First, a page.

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Asian serum could recognize LP1A, although binding was marginally higher to LP1 (Fig 5C), which supports the earlier finding that Asian serum has stronger binding against LP1 with I2T and H5N amino acid changes (Fig 4E). Unexpectedly, rabbit anti-LP1A did not demonstrate significant neutralizing activity against CHIKV with either the LP1A or LP1 sequences (Fig 5D). However, a competitive peptide blocking assay indicated that neutralizing antibodies from Asian sera could still recognize and interact with both LP1A and LP1 peptides (Fig 5E). The electrostatic potential of the E2 surface was computed based on the CAR ecto-domain region to study the charge distribution of these epitopes which affect binding affinity [36]. The I2T change leads to higher electrostatic potential, which is associated with improved binding capacity and neutralization efficacy (Fig 5F). LP47, another linear neutralizing epitope in humans, also failed to induce any functional neutralizing antibodies in rabbits.

Discussion

CHIKV has become a major public health concern worldwide and causes considerable socio-economic burden. Protective adaptive immunity is mainly provided by specific antibodies, particularly those directed against epitopes on the E2 and E1 glycoproteins [37, 38]. Understanding cross-immunity resulting from infections with different genotypes is particularly important and timely. Many Asian countries now have both endemic Asian and epidemic ECSA strains circulating, and the recent widespread outbreaks in the Americas are due to the Asian genotype rather than the previously epidemic ECSA strains, indicating that viruses from both genotypes are capable of global spread.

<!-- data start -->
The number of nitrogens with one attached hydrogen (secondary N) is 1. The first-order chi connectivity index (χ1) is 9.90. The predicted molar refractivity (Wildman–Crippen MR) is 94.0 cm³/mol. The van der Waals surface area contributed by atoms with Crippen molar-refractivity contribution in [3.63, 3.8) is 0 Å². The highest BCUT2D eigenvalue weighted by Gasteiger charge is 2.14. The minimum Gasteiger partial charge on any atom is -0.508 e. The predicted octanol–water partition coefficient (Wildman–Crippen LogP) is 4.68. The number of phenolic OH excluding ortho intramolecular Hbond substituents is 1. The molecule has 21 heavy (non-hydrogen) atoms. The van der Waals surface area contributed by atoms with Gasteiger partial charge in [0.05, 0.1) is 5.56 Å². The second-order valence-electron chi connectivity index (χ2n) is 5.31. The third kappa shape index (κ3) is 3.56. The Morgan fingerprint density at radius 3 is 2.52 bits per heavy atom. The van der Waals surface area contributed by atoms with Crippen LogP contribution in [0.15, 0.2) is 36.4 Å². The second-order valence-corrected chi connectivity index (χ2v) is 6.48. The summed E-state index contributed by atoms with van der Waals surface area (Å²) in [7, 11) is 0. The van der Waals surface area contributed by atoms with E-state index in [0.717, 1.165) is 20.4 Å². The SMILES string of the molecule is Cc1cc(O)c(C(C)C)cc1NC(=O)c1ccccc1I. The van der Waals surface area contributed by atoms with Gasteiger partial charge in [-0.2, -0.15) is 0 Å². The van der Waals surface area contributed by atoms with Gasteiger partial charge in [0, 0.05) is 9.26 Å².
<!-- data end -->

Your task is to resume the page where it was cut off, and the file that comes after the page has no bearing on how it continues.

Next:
In this study, we showed differences in cross-genotypic neutralization efficacy of immune sera against ECSA and Asian genotypes of CHIKV. Both ECSA and Asian serum had greater neutralizing capacity against ECSA genotype (MY/08/065 and ICRES1) than Asian genotype (MY/06/37348 and CAR), indicating that neutralizing antibodies regardless of initial infecting genotype preferentially recognized the epitopes presented by the ECSA genotype. The presence of cross-genotype neutralization was clearly shown lasting up to 14 months post-infection. The clinical significance of the differential cross-protective capacity of ECSA and Asian sera remains unclear, as all the immune sera had more than the minimum neutralizing titer (≥10) which appears to correlate with immune protection from symptomatic CHIKV infection in humans [39]. This high degree of cross-neutralization likely contributed to the geographic restriction of CHIKV of different genotypes seen historically, which limited, for example, the spread of ECSA viruses in Asia, at least until CHIKV underwent mutations that facilitated sequential adaptation to the Aedes albopictus vector [40, 41].